The creatures are both similar in stature and demeanour. Whilst the Aros’ heads expand to visualise the tension of their use of echolocation. The future predator however features a simpler, more naturalistic approach. With embedded slits where the eyes have evolved away and chattering, dolphin-like clicks to communicate. It’s interesting that both of these creatures heavily rely on echolocation yet represent two opposing forces. Whilst A Quiet Place of course weaponises the natural tension, Primeval (being a family show on primetime) couldn’t lean too far into anything too horror-central and had to keep a general audience happy. This meant that the show essentially used the creatures throughout its run as a ‘big baddie’ – popping up every now and then to show you when some people need to die. It was the show’s answer to the Daleks.
Yes, the future predator from Primeval is tremendously similar to the Aros featured in A Quiet Place but I’m not suggesting any type of theft or plagiarism here. Instead, I want to explore the introduction of the creature in Primeval and possibly remind some of those who loved the film and wondered why some of it felt familiar.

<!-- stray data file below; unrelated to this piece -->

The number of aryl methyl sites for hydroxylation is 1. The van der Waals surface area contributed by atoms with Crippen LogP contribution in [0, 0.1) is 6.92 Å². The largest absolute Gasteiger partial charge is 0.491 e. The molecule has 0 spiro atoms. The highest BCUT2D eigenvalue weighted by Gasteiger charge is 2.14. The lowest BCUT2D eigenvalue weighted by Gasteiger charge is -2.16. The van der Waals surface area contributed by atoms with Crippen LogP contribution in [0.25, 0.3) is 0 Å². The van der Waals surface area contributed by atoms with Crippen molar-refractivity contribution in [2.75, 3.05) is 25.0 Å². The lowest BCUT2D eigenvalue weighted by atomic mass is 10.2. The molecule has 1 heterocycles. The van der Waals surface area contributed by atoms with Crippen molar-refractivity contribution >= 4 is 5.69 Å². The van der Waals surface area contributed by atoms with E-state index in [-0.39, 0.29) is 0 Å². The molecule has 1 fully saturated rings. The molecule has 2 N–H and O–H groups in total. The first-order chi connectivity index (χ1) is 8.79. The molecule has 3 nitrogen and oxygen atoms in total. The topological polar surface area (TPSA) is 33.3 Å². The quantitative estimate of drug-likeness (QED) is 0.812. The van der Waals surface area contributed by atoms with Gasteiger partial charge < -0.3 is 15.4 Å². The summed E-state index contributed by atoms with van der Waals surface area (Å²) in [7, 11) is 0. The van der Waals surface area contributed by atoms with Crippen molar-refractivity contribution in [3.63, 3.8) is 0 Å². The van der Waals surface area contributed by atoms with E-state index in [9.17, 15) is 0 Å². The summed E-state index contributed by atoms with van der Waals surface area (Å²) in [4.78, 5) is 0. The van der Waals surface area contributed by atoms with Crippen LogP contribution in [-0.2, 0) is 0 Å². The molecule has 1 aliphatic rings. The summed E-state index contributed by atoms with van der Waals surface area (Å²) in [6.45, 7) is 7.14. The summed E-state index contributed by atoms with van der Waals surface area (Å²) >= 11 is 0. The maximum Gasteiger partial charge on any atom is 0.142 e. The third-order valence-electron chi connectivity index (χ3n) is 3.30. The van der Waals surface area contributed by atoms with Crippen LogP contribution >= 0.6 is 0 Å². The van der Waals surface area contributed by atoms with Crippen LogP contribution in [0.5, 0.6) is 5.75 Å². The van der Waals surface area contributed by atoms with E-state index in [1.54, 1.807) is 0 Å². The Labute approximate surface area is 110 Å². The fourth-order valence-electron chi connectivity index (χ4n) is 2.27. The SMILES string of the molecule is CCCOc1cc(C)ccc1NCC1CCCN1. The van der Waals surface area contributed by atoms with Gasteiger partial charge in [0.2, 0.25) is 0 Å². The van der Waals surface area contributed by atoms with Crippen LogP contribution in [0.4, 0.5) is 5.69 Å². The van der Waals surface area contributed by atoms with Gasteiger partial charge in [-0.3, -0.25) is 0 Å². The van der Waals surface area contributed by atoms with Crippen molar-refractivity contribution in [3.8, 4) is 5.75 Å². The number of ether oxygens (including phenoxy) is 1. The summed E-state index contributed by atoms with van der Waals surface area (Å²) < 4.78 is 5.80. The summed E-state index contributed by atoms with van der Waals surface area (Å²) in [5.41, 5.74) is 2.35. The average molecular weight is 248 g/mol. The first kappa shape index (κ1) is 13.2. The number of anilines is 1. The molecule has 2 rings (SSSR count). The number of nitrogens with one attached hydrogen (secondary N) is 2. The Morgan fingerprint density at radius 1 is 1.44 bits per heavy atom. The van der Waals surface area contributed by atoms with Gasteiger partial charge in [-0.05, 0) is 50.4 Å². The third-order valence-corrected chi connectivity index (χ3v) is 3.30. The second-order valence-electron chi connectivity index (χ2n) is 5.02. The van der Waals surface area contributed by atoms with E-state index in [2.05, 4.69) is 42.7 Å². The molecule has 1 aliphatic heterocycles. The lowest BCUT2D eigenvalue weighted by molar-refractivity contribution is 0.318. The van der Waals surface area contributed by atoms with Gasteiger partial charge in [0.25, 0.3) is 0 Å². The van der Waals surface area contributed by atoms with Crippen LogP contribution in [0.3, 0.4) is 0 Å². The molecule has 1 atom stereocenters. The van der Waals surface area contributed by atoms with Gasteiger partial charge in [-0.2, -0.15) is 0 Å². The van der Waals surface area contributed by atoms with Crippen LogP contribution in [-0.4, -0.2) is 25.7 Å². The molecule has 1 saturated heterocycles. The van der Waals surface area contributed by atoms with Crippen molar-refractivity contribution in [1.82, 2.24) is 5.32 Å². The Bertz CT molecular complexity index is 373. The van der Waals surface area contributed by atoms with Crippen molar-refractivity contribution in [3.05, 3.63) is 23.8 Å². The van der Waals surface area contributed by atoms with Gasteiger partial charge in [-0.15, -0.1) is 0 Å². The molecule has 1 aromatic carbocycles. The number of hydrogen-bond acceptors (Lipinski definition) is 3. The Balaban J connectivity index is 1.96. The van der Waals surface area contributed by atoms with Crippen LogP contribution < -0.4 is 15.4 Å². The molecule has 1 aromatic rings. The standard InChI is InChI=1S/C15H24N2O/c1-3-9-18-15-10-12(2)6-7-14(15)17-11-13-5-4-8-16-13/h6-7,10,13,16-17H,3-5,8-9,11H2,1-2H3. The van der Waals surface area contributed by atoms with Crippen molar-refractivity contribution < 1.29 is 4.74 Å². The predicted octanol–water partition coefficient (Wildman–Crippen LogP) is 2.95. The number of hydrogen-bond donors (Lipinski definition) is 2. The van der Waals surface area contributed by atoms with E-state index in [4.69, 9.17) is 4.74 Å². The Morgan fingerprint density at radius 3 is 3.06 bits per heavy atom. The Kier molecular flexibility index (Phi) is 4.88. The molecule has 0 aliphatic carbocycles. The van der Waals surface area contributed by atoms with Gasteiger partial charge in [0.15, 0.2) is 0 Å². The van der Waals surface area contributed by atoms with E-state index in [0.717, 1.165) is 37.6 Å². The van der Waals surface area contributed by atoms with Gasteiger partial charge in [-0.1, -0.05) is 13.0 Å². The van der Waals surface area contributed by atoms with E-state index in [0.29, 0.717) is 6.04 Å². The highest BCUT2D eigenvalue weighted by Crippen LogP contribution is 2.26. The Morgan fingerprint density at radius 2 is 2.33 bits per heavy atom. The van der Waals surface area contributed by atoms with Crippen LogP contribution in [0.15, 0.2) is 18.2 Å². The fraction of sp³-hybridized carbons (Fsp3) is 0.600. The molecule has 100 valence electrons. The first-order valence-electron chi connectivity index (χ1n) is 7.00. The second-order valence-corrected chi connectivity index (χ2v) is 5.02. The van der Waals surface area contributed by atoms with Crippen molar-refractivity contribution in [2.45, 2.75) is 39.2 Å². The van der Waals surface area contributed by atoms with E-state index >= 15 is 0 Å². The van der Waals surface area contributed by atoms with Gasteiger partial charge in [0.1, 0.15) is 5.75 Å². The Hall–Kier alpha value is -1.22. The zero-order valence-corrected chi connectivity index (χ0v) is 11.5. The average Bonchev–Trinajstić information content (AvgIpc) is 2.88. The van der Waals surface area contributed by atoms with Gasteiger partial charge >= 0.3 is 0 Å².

After a handful of people go missing and some unnamed characters are picked off, Connor (Andrew-Lee Potts) discovers blood at the scene – which is later confirmed to have elements of bat DNA. This means the Coronavirus isn’t the only thing bats are getting the blame for. Cutter and co. discover that the predators are actually evolved from bats and live in the distant future (though later on we find out they were created by human experimentation? But then what about the ones left in the Permian era? It all gets a bit messy) and are pretty much killing machines. Thanks to their echolocation tactics they can almost predict movement due to the sound and are expects at stalking their prey. This mostly devolves in the show’s characters using the ‘nobody move a muscle’ technique for the Tyrannosaurus Rex in Jurassic Park.